Students from various schools and other concerned individuals along with Greenpeace, a global environmental organisation raised alarm about the increasing threat of climate change on the Indian monsoon through interaction with the public at different locations spread over a week. The week long activity, which started off on 5th June, a first of its kind, involved engaging with people to sign petitions demanding a Renewable Energy Law from the newly reinstated Indian government.
The Indian monsoon which is the lifeline of the subcontinent will be significantly affected by climate change, according to a Greenpeace paper titled ‘Monsoon Wager: Climate change and the Indian Monsoon’, that was released on the eve of World Environment Day. The lives of millions of Indians, farmers, city dwellers, depend on the monsoon. Guwahati and India cannot allow the delicate balance of the monsoon to be thrown awry; we cannot afford to adapt to climate change, we simply have to take steps to stop it from happening”, said Prarthana Banikya, activist from Greenpeace.
On one of the activity days, Mr. Jitu Sonowal, a noted singer of Assam took an active part in the event and encouraged the children for participating in this noteworthy venture. He also regaled the audience with an impromptu song on the environment. The response of the public about the event was overwhelming. Expressing happiness, Bhaskar Dutta Goswami, an eminent entrepreneur of Guwahati said, “We are very glad that this awareness is being created. Climate change is a huge problem today and we all need to fight this together.” Many passers by, who had no time to spare and were hurrying to their respective destinations, were not only convinced to demand for a Renewable Energy Law but also enquired whether they could help out in any other way.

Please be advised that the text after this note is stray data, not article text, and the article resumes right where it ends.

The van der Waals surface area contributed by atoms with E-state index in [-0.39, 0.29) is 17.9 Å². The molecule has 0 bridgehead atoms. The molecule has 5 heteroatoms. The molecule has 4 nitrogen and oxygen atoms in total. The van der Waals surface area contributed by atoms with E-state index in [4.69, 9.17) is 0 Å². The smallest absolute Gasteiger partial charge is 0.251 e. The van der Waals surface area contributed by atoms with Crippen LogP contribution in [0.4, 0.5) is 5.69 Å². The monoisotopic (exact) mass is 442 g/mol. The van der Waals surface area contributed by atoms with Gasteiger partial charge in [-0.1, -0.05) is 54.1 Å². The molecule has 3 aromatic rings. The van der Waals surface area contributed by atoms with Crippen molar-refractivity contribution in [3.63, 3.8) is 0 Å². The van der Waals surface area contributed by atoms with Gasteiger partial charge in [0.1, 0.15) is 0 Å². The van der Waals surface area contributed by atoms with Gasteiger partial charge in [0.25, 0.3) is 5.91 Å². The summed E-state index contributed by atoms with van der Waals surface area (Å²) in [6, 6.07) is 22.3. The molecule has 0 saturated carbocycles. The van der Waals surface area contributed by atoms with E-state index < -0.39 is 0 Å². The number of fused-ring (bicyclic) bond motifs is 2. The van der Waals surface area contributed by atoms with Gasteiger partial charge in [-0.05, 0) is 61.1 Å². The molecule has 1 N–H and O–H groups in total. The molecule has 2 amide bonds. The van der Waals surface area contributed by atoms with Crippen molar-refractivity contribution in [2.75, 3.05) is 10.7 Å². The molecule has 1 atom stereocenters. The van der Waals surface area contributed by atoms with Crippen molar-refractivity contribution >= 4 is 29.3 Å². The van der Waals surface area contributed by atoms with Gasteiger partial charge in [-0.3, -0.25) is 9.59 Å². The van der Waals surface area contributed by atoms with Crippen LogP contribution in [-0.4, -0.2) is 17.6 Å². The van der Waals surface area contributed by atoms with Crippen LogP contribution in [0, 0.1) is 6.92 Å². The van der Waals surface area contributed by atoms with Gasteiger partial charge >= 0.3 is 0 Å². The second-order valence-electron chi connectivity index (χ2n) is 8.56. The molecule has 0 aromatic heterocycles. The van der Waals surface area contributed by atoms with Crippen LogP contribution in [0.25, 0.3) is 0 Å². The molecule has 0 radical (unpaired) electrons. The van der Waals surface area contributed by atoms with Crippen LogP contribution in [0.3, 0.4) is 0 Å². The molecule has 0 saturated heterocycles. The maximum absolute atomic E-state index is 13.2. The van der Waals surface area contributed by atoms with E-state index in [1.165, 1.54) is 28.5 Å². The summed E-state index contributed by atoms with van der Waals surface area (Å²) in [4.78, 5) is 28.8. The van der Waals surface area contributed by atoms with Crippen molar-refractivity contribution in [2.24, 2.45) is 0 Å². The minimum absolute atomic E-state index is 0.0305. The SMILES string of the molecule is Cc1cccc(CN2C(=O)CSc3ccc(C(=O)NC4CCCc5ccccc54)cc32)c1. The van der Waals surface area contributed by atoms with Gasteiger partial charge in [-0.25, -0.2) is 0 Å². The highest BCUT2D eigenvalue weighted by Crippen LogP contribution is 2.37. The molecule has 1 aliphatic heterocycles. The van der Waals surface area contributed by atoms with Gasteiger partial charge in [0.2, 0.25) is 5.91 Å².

The public engagement activity took place in seven different locations across the city, namely, Dona Planet, Hub, Ganeshguri, Zoo Road Tiniali, Chandmari, Ambari, Panbazar. Students of South Point, Faculty School, Army School, Gurukul, The Sankriti were in the forefront engaging with the public on the issue. The enthusiasm of these young climate activists was infectious. Piyush Singhania, a Greenpeace activist and a student of Faculty School said, This is our environment and its calling for help. If we don’t protect it today, it might be too late! We want to tell the people of Guwahati that a Renewable Energy Law is the solution to this problem.”
Dapoon Rai Dewan, an animator from Bangalore and an active part of this event said that the purpose of this endeavour was to spread the word on how climate change is impacting our monsoons. The costumes that we wear today, tubes and swimming goggles symbolizes what it will look like when floods hit in the future.”
When asked on what their next steps of action would be, Prarthana Banikya said, “We will be meeting MP’s and urging them to support renewable energy. We cannot do this alone, which I why it is essential that our leaders help protect our environment and secure our future as well as the planet’s.”